Dear Mick: What is it with these people who write to you, in effect, "I haven't seen the film, but how dare you trash it?" Have people's perceptions sunk so low that they are unaware that Hollywood has become better than ever in the brainless rubbish department? I see a great difference between the simply dumb, innocuous, generic movies of the past and the proudly, transcendently stupid products on the screen nowadays.Dear James: Stupidity used to be something to be embarrassed about. But we're going through a phase of stupid pride right now, and it pervades many aspects of our cultural life. People in power, with access to the media, have stumbled onto a great truth: Stupid people long to feel good about themselves. They want to be told that what they secretly suspect is true: that they're the ones who apprehend the big picture, while the supposedly intelligent folks are just nitpickers bogged down in meaningless detail. Since the stupid can't see the nuances, they prefer to believe those nuances just aren't there. That's why, for example, every stupid critic's favorite reference is "The Emperor's New Clothes." For the complacently stupid, that's the height of aspiration, to see and think like a child, a state they sentimentalize as clarity and virtue.
James Pendergast, Sonoma
We see this in movies. We also see this in politics and religion. Appeals to reason are distrusted and discounted. Appeals to emotion and invitations not to think rule the day. Fifty years ago, the most famous television preacher was Bishop Fulton Sheen, a highly orthodox Catholic who, nonetheless, offered complicated Aristotelian proofs of God's existence and who insisted that thought, study and rationality were intrinsic parts of a religious life. Today, TV preachers say what politicians say: "Don't think, just listen to me, and you'll be saved. You'll be virtuous." The good news, sort of, is that eventually stupid pride produces situations so untenable that reality becomes undeniable. In the movie business, reality presents itself at the box office, and in a democracy, it's usually at the ballot box. But in Berlin, 1945, it didn't quite sink in until people were knee-deep in rubble. In any case, this delightful phase we're in will end, sooner or later, one way or the other.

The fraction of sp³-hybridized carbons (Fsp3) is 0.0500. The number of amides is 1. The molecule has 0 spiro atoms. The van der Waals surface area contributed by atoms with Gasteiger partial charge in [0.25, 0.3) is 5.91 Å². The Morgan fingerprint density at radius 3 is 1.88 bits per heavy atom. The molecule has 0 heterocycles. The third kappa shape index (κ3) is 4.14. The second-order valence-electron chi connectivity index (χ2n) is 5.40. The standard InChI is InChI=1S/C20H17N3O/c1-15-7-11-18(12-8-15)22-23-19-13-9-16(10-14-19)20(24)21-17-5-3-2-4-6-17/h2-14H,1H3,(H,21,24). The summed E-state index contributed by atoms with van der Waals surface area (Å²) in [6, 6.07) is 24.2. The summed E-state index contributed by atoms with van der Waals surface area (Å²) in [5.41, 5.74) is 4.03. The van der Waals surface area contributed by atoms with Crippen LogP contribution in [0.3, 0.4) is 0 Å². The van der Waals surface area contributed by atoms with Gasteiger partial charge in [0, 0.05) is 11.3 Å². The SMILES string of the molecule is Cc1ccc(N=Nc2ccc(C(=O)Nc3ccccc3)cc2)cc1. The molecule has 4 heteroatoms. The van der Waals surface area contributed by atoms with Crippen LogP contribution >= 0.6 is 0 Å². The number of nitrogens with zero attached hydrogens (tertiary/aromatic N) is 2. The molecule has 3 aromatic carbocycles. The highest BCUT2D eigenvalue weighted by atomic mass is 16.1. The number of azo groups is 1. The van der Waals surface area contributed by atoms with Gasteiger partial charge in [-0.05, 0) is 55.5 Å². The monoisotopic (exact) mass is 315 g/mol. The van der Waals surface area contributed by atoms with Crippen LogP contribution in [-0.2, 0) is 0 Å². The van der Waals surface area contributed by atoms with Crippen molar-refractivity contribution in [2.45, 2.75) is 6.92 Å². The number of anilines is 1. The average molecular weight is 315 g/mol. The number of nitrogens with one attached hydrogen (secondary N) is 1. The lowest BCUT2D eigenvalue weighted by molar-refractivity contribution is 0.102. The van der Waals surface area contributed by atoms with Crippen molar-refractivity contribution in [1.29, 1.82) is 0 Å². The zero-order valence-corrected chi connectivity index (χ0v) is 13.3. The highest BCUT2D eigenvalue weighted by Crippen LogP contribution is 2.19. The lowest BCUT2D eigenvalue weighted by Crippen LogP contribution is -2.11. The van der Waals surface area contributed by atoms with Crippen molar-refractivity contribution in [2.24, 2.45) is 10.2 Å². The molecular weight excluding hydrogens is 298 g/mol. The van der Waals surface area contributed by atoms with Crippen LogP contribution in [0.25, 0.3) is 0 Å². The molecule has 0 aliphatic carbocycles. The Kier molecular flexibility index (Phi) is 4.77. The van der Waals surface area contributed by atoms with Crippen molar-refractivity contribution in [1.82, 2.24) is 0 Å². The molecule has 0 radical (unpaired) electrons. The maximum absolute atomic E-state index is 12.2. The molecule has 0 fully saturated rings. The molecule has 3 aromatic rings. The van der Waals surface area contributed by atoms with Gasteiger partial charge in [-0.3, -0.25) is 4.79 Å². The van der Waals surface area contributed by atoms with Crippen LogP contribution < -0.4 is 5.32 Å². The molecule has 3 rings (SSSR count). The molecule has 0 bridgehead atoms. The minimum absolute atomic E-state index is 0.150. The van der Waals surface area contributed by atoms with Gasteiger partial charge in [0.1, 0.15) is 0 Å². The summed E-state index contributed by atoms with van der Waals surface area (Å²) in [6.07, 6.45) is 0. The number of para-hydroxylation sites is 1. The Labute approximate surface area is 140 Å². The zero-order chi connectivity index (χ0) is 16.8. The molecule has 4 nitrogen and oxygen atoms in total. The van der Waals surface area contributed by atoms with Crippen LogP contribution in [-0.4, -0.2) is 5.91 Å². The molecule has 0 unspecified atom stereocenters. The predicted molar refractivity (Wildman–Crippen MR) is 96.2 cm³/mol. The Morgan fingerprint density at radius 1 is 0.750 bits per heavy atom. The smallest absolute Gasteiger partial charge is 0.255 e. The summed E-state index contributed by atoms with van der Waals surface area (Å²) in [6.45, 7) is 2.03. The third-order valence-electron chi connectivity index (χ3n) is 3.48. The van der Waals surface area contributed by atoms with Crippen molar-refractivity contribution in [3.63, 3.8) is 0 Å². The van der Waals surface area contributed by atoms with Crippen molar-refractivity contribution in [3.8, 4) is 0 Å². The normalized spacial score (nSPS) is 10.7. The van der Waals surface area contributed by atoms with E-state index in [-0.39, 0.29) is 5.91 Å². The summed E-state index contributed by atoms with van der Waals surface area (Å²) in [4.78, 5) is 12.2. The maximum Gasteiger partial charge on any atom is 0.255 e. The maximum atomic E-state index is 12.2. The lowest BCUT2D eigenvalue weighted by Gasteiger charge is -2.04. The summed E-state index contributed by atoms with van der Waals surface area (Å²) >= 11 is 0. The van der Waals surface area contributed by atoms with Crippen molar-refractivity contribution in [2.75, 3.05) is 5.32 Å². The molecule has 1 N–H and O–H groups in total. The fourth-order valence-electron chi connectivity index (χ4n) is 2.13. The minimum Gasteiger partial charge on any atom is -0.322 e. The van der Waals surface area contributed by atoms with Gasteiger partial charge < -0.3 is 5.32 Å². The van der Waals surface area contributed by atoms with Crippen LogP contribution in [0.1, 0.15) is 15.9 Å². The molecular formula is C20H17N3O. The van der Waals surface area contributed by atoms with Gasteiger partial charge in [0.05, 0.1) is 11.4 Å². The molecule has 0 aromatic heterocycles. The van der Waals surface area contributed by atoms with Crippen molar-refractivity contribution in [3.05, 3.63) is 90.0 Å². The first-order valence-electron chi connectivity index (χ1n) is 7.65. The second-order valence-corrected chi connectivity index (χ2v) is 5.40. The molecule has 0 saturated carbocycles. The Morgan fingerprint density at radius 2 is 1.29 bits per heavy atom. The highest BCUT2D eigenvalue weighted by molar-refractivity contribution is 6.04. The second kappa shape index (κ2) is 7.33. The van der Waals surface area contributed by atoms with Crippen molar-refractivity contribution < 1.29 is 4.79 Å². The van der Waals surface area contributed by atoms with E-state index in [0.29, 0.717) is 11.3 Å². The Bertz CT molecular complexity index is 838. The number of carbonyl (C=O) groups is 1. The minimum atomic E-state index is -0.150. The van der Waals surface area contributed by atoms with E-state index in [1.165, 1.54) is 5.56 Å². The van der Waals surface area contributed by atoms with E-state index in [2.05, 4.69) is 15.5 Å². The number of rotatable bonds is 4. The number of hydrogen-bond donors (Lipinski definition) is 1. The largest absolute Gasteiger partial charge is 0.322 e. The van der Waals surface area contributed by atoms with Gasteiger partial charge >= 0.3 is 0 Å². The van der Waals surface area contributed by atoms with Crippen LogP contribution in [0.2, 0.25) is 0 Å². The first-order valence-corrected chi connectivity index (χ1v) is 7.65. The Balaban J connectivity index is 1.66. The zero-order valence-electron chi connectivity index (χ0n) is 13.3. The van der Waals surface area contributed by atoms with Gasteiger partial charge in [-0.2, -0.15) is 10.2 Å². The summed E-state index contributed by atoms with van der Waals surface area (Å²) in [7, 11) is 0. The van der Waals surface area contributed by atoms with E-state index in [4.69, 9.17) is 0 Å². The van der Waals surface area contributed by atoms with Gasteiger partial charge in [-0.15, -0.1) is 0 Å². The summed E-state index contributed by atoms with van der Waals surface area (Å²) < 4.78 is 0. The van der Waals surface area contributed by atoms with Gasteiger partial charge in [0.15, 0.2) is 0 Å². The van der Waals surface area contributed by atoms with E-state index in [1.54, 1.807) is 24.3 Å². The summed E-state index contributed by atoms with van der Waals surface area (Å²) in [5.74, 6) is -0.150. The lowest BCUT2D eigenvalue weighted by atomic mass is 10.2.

— Mick LaSalle, "Ask Mick LaSalle, Chronicle Movie Critic", San Francisco Chronicle, Aug. 27 2006